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MCCOWEN v. CITY OF EVANSTON

February 1, 1982

DONNELL MCCOWEN, PLAINTIFF,
v.
CITY OF EVANSTON, ET AL., DEFENDANTS.



The opinion of the court was delivered by: Getzendanner, District Judge.

  MEMORANDUM OPINION AND ORDER

Plaintiff Donnell McCowen instituted this civil action pursuant to 42 U.S.C. § 1983 (1976). He alleges that he promised sometime in 1978 to repair and restore defendant Homean Baxter's "junk condition" 1966 Porsche automobile. In return, Baxter agreed to assign McCowen a 1961 Mercedes-Benz 190 SL automobile, also in "junk condition." During the next year or so McCowen worked on both cars. However, for reasons presently unclear, the parties at some point lapsed into serious dispute. On January 28, 1980, Baxter decided to resolve the matter by forcibly retaking the Mercedes from its parking space in front of the home of plaintiff's brother in Evanston, Illinois. He hired a private towing service to assist him; the car at that time was still inoperable.

Plaintiff's federal claim derives from the fact that Baxter also enlisted the aid of the Evanston police department in effectuating his plan. It is alleged that Baxter registered a complaint and was accompanied by Officer Richard Witney when he approached the parked Mercedes. Soon thereafter, plaintiff also came upon the scene. According to Witney's affidavit, both men began to argue in a violent manner. Witney ordered them to stand apart, and radioed his supervisor, Sergeant Charles Heuer, for assistance. When Heuer arrived, Baxter produced a notarized Ohio title to the car bearing his name.*fn1 McCowen was told to go home and obtain whatever proof of ownership he might have. When he returned empty-handed, the police officers determined that Baxter's claim was superior and that he would be allowed to remove the vehicle. Officer Witney then left to answer another call while Officer Heuer stayed behind and made sure that plaintiff did not obstruct defendant's attempt to tow the Mercedes.*fn2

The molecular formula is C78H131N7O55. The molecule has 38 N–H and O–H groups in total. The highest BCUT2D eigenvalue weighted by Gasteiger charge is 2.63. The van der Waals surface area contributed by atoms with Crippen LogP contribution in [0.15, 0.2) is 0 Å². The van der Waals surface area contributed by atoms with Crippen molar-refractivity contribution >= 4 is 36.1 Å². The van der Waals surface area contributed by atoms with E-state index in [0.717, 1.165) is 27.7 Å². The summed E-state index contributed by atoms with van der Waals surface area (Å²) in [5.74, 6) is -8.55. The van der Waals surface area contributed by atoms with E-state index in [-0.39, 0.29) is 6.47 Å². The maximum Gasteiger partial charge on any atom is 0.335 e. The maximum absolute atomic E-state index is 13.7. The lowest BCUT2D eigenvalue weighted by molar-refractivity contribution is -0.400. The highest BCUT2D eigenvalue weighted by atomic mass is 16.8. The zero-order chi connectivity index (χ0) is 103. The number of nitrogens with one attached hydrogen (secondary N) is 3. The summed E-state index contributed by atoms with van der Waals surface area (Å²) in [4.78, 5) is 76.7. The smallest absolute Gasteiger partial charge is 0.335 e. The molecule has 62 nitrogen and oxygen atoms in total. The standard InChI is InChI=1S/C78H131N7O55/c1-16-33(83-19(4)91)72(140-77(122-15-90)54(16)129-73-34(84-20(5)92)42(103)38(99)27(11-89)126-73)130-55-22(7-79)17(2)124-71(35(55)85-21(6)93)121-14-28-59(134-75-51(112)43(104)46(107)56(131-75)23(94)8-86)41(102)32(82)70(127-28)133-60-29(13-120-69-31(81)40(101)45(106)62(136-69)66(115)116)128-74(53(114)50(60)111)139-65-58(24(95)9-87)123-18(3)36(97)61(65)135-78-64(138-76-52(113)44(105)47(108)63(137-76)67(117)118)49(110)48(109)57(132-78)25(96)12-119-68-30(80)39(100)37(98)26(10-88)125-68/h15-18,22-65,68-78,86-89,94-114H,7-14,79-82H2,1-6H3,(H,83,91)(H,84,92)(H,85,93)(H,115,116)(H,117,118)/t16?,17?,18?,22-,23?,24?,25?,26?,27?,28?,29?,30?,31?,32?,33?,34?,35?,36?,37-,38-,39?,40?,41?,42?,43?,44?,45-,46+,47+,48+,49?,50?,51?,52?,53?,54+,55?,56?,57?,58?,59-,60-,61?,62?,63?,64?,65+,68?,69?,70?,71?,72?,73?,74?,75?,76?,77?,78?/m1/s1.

Plaintiff claims that it was constitutionally improper for Officers Witney and Heuer to have assumed the role of "judge and jury"; by doing so they deprived plaintiff of his property without due process of law and thereby became liable for damages. Plaintiff asks in Count one for $25,000, the alleged fair market value of the Mercedes at the time of the January 28 incident. He asks also for $100,000 in punitive damages. The relief is sought from Witney, Heuer and their employer, the City of Evanston.

Counts two and three are state law claims over which pendent jurisdiction is claimed. They are asserted against Baxter and another private individual, Carol Dixon.*fn3

Count four seeks damages from the City of Evanston alone. As plaintiff has since voluntarily dismissed this claim, no more will be said concerning it.

Currently before the Court is a motion to dismiss, or in the alternative to grant summary judgment against, the claims listed in Count one. In that the parties have submitted matters outside of the pleadings the motion shall be treated as one for summary judgment. Fed.R.Civ.P. 12(b). So treated, the motion is granted insofar as it attempts to hold the City of Evanston liable for the incidents described in the complaint; it is denied insofar as it seeks dismissal of the claims against Officers Witney and Heuer.

I. Liability of the City of Evanston